Dog about Town

Blue-coneNone of my family’s farm dogs had to wear the Cone of Shame when I was a kid. But today our town dog does.

My husband and I have an old dog. Blue is almost 13. But a week ago he forgot he was an old dog when the smell of a backyard rabbit helped him recapture his long-gone puppyhood.

Blue gave chase and the rabbit went running. It took refuge in our small metal tool shed, squeezing through the gap underneath the closed doors. Blue couldn’t get through the doors, so he turned the corner and proceeded to tear open one of the shed’s metal side panels. He popped the screws and bit and clawed his way along the sheet metal, tearing it like paper — and cutting a gash in his left front leg. He didn’t catch the rabbit, but he left the shed looking like a blood-stained crime scene.

The vet prescribed antibiotic pills, Neosporin cream, and the cone until the wound on Blue’s leg heals. Not sure what to do for the wound to his pride, as he wears his cone with shame.

Perhaps the farm dogs of my youth were tougher than our town dog of today. Or maybe they just never encountered a rabbit in a closed-up metal shed.

Laura Sternweis

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A Cap for Wolf Blitzer

NRC-hostThe day I met Wolf Blitzer was cool and crisp. Our encounter was brief, yet poignant on that Iowa April morning 22 years ago. As he stepped off the White House Press bus near the Memorial Union parking ramp, I welcomed him to Iowa State University and gave him an ISU cap. Then he was off, headed to the ballroom-turned-press-room in the union. We did not meet again.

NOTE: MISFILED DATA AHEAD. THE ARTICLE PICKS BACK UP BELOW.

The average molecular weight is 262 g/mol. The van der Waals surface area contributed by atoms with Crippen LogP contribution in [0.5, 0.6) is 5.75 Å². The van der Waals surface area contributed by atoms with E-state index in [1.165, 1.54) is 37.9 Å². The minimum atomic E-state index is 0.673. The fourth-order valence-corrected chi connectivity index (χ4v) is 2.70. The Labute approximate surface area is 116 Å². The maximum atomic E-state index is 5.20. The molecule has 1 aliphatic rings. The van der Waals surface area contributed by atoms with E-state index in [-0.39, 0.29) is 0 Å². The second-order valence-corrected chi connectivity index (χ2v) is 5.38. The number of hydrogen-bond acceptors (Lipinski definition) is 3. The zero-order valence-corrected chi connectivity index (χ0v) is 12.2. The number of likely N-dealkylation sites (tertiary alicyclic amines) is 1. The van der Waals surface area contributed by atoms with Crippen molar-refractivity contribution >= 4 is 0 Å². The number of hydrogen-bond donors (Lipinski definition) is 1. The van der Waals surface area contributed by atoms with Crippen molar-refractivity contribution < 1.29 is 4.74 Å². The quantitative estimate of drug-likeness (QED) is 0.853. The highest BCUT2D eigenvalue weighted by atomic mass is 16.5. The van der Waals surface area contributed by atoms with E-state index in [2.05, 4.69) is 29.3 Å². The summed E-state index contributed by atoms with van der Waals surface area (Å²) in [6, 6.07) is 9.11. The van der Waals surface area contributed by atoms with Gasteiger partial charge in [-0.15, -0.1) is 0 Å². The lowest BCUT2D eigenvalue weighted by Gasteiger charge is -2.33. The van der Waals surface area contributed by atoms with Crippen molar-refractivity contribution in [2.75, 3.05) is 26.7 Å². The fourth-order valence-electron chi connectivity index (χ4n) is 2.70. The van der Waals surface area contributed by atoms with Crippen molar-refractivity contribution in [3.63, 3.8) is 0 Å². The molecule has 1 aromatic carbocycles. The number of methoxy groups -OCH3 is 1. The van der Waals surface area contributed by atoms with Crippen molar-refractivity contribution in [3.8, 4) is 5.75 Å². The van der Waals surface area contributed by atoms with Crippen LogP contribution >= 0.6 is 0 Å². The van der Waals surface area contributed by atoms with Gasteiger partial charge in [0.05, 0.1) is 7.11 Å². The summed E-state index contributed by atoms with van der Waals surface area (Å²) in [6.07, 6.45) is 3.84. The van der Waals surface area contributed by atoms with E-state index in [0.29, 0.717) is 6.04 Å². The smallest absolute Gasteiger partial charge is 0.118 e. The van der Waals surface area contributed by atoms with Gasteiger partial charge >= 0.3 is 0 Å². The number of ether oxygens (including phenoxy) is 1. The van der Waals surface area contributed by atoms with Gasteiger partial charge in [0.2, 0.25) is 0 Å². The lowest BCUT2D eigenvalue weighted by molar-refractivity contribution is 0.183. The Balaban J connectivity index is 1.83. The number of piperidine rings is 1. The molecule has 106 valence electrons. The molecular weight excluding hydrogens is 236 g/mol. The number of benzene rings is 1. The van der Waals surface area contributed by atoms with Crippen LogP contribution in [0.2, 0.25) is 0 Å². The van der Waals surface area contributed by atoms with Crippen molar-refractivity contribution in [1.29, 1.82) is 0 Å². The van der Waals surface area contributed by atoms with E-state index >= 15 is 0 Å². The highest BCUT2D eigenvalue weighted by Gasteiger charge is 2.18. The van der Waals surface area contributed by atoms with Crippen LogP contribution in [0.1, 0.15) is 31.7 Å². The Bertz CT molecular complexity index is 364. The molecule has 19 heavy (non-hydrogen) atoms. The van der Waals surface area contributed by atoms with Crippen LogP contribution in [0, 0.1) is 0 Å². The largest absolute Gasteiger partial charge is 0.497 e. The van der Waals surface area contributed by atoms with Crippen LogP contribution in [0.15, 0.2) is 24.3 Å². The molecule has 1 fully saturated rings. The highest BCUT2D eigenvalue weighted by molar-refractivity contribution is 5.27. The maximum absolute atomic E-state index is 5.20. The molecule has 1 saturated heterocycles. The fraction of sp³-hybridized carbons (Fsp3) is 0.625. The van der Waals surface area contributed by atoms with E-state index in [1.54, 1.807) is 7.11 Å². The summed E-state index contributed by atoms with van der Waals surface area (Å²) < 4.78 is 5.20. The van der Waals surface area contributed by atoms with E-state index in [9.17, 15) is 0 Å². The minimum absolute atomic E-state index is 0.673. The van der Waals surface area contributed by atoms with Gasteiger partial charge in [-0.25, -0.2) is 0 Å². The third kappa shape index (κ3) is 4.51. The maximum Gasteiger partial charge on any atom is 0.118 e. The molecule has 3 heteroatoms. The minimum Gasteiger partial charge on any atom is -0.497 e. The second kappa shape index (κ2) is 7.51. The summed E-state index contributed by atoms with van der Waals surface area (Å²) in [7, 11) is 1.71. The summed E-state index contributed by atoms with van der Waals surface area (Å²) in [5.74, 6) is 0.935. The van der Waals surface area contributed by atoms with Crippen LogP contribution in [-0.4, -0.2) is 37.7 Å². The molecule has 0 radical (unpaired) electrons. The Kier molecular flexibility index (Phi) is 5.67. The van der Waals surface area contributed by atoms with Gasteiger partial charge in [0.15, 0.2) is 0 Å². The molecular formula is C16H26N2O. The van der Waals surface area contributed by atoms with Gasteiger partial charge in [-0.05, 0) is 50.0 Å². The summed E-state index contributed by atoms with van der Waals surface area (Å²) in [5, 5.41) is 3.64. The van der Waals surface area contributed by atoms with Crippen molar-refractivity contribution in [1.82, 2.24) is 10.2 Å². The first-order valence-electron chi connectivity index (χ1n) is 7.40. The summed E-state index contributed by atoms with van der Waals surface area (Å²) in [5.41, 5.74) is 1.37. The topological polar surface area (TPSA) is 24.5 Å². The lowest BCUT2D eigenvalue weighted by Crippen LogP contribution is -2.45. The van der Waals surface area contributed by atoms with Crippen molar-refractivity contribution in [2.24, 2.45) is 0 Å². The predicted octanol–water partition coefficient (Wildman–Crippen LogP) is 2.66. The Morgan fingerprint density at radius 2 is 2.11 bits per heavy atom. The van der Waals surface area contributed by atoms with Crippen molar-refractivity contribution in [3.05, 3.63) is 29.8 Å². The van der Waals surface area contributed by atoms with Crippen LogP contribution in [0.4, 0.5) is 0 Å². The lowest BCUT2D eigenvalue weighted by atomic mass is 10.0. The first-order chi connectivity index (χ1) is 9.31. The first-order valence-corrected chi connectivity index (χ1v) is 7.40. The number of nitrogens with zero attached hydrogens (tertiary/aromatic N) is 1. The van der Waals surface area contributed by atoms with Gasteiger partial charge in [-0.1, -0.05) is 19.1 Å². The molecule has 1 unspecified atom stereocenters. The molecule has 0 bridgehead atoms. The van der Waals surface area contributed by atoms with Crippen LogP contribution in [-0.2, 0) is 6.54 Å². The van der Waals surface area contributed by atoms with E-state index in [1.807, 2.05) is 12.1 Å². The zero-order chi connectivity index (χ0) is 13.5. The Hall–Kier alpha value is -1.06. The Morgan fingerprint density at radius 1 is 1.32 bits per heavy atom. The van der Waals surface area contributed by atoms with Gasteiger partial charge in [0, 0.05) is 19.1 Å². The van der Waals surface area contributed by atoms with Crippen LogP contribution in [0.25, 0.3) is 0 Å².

I handed university headgear to many reporters that morning. As an extension communications specialist at the university, I’d made the cut to be an ISU host for Wolf and all the other national reporters on the bus — including Rita Braver! and Bill Plante! — two icons in particular who I admired from across the press room. They all had travelled to Ames, Iowa, for the National Rural Conference, co-hosted by Iowa State and the U.S. Department of Agriculture.

Now the “normal” people in attendance likely were more impressed by the real stars of the day, President Bill Clinton and Vice President Al Gore. And it was inspiring to witness history being made as the President and Vice President gathered perspectives on rural issues and views on the 1995 Farm Bill. However, as a former agriculture reporter and continuing news junkie, I was star struck to be in such close proximity to not only the newsmakers, but also the news breakers.

President Clinton and Vice President Gore were too far away to see me. Rita Braver and Bill Plante were close enough to see me but likely didn’t notice me. And Wolf Blitzer probably didn’t keep the cap. But I still have the story.

Laura Sternweis

P.S. Watch this C-SPAN video of President Clinton’s opening remarks at the National Rural Conference.

Spring Break with Jesus

When you’re standing ankle-deep in the Atlantic Ocean and a young woman with a Bible asks if you’d like to accept Jesus Christ as your personal savior, what should you say? What the hell? That was my reaction, though I was considerate enough not to voice it aloud.

spring-break

The woman with the Bible was convinced that Jesus was right there with us. I was skeptical. Being a savior is a lot of work and he likely had other things to do. I’d already seen evidence of far worse sinners than I on that Florida beach. I thanked her, but politely declined her offer.

During spring break 1982 I was a 20-year-old college student who’d hopped a frat bus to Daytona Beach with my best friend. She had won two round-trip tickets as first prize in a college dance marathon. She asked me to be her guest, and my parents agreed that I could go. So with my suitcase and $200, I was ready for adventure.

Wisconsin to Florida is a long ride on a bus with drunken frat boys (and college girls, to be fair). My friend and I hadn’t thought to bring any booze, good girls that we were, so other than a few swigs from a passed-around bottle of ginger brandy, our bus ride was alcohol free. Many hours later we arrived unimpaired at our hotel, a low-budget, beach-front, cinder-block edifice. We were pleased to find our room had a balcony with a view of the ocean — if you turned your head to the right.